I rewrote my literature review so that it articulated in more detail what these content analyses had found. This helped me make the point that, for all the ways we have found to describe the scholarship in our field, no one has used the “study of research” lens before.
Which brings me back to that first comment the reviewer made, calling the statement that “the study of research is prevalent in the LIS field” a truism. So obvious as to be meaningless.
No one has ever described what LIS scholars do as “the study of research” before. But the idea that the study of research is prevalent in our field is a truism. How can both be true? It’s so weird.
The thing is, the research-as-subject metaconcept (that research is both an activity and a subject of study) isn’t supposed to represent some brand new way of thinking. In the spirit of Adler-Kassner and Wardle’s work in the writing studies field, it was always meant to be a way of putting a name to something we already knew. Articulating what was always there.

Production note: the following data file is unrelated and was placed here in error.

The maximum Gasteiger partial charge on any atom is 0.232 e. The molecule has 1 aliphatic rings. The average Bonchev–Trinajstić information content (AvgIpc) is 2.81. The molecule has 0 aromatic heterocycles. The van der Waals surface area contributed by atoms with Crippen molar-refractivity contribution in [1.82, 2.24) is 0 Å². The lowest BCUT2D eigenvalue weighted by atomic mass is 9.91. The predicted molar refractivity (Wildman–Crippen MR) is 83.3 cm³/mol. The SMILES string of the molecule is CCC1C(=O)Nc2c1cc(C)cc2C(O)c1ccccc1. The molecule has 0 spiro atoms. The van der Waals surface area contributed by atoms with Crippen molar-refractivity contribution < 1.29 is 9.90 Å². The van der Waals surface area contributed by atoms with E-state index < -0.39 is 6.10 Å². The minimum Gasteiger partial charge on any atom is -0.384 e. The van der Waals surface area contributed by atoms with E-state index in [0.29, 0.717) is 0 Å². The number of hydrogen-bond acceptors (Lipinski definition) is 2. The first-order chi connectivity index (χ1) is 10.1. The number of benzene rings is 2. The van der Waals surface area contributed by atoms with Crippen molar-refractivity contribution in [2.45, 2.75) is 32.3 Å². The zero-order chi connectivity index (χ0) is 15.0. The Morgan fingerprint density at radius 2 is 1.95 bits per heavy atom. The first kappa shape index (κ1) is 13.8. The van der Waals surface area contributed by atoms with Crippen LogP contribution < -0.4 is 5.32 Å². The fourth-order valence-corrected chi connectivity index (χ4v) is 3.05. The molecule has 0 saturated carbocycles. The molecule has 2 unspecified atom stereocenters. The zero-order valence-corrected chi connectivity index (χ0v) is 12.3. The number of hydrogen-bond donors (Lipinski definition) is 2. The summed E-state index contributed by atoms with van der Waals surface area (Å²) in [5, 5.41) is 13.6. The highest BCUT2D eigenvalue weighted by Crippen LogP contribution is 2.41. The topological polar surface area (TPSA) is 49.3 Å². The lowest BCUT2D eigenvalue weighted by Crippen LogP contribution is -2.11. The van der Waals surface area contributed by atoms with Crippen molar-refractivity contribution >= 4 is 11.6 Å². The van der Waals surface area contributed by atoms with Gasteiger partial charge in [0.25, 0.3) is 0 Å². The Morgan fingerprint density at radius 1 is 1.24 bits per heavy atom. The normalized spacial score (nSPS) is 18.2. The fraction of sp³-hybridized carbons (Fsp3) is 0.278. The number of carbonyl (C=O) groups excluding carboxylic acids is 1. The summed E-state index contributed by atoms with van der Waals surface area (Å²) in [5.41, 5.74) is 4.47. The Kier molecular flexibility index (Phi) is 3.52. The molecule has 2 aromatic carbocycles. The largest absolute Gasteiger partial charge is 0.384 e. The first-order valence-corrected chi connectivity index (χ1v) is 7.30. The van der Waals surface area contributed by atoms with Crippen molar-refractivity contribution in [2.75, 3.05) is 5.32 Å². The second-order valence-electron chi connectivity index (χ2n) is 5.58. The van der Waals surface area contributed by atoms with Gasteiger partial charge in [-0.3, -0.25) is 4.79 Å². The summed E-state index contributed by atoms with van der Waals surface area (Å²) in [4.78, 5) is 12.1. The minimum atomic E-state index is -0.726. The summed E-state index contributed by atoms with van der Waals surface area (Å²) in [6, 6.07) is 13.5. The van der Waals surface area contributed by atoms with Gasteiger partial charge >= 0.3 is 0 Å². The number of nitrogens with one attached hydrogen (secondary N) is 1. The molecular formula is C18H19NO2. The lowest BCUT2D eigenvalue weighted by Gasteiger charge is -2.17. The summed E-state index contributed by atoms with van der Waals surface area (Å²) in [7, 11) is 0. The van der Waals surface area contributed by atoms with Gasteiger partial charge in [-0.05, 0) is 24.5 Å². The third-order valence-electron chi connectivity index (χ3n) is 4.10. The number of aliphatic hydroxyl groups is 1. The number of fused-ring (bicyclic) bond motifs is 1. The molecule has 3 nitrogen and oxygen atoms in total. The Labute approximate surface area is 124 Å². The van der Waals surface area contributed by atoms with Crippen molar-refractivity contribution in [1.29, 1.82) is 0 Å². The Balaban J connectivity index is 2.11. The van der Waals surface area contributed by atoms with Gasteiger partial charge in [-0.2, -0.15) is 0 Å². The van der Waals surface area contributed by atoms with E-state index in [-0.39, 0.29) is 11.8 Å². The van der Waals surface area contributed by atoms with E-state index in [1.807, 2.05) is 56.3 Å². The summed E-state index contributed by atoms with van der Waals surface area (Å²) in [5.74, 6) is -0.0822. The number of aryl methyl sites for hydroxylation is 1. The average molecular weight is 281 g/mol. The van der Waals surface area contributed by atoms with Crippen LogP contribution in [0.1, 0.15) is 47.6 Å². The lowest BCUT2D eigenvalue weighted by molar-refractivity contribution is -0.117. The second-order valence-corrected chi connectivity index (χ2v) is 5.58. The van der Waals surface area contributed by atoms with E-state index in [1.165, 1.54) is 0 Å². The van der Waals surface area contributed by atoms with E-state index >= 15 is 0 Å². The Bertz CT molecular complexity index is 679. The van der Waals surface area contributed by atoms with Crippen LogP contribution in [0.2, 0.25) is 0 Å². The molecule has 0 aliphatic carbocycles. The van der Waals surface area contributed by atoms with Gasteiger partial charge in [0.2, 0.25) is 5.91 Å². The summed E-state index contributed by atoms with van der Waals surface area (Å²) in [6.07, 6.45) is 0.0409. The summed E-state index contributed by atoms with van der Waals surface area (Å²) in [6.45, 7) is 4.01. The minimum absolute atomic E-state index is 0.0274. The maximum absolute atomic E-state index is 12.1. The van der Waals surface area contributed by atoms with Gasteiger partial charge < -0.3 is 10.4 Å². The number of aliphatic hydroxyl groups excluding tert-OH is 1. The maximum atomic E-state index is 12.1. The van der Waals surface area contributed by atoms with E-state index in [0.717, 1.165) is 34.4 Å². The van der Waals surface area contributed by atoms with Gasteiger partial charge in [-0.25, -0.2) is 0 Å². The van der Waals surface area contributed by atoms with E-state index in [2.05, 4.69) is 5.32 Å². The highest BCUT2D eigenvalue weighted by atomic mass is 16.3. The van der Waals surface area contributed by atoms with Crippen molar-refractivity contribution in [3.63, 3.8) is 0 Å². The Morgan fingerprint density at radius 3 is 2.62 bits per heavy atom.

So the reviewer was right. That LIS scholars study research is a truism. To us. So much so that we’ve never needed to name it to ourselves.
The problem is that no one else knows this. They think research is a basic skill and that what librarians do could be done by unpaid volunteers instead of trained experts. But what we do is based on the knowledge we build about how the research process works in various contexts. And we have to keep rebuilding that knowledge because the way people interact with information is constantly changing.
I’m hoping that the changes I made to my article, based on comments from this reviewer and the others who read my work, have made it stronger. It’s certainly challenged me to think more about what, exactly, it is I’m trying to accomplish with this work and to find better ways of communicating it.
But I guess I’ll have to wait for the second round of reviews to find out. Fingers crossed.
(1) These are the actual quotes. I’m just noting that so you don’t think the use of quotation marks is sarcastic or something.
(2) The name of the spreadsheet file is “your lit review is sparse and full of self-citation” because apparently I think I’m hilarious.